Friday, September 28, 2007

Plan Your Best Web Conference

Web conferencing is all over the news this week - it looks like it's really taking hold across the business landscape! I attended a few myself recently, and learned many new things about how to hold a good web conference (and how to hold one that's memorable for all the wrong reasons). Here's what I learned this week:

1. Use the Power of PowerPoint
There are so many resources online to help you improve your slides. Take advantage of them! This week I was subjected to 10 point font, slides with 12+ lines of text, unlabeled graphs, and the 2 slides/minute pace, none of which helped the presenter make his point. Overall, remember: less is more, graphics are great, and your words had better work for you.

2. Speak Up
Bad headsets and muffled microphones were in style this week. I should be so engaged by your presentation that I shouldn't notice your lousy audio quality, but just in case, test your audio beforehand to see what it sounds like. If every third word is just a burst of static, adjust or replace your microphone. Consider having separate audio and web rather than streaming it all over the internet - all-in-one seems more convenient, but it can be tricky for novices to get online audio to sound good, and those with slow connections could miss important words.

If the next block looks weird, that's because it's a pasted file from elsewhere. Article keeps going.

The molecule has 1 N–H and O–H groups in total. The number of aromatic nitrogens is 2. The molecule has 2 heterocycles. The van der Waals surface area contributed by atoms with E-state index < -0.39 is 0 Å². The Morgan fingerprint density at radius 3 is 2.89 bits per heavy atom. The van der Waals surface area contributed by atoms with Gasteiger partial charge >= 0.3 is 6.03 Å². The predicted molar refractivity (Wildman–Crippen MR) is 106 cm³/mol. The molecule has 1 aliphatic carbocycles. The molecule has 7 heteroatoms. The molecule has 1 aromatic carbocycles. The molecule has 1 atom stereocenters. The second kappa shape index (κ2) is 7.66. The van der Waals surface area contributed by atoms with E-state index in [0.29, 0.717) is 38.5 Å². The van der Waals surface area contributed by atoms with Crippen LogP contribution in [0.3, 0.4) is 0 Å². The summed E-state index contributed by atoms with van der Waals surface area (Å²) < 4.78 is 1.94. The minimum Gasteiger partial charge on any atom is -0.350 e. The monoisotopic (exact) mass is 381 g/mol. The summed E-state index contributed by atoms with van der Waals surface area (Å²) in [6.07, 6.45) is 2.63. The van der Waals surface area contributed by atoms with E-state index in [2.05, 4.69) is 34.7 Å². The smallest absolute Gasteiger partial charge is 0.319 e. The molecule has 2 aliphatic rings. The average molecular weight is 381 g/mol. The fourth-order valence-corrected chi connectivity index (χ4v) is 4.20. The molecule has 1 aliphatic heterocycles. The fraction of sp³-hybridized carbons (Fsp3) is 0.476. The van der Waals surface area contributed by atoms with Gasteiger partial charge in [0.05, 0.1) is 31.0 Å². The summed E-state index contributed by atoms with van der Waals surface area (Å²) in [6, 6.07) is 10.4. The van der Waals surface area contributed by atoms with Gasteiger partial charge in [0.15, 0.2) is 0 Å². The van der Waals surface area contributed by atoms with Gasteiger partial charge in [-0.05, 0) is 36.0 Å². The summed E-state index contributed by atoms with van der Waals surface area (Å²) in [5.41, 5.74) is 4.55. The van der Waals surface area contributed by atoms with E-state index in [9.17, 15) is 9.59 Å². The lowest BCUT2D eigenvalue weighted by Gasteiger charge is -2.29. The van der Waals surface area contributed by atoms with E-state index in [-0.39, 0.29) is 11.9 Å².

3. Plan...and be Polite
It was obvious that there hadn't been any effective planning for this week's worst web conference. The moderator kept handing off questions to the wrong host, the hosts weren't listening during the Q&A and didn't have their answers ready, and the session degraded very quickly as the presenters (one a c-level executive) looked more and more foolish.

Talk to your co-host(s) and moderator beforehand about how the event will be structured. Run through your presentation several times. Be prepared for Q&A, which means you have to be knowledgeable about your subject beyond your slide notes. Attendees are more savvy than you think they will be - web conferences have to work now that the novelty has faded. If something goes wrong during the event, be professional and recover quickly. Don't start placing blame during the presentation, especially if you are archiving your webcast for future downloads!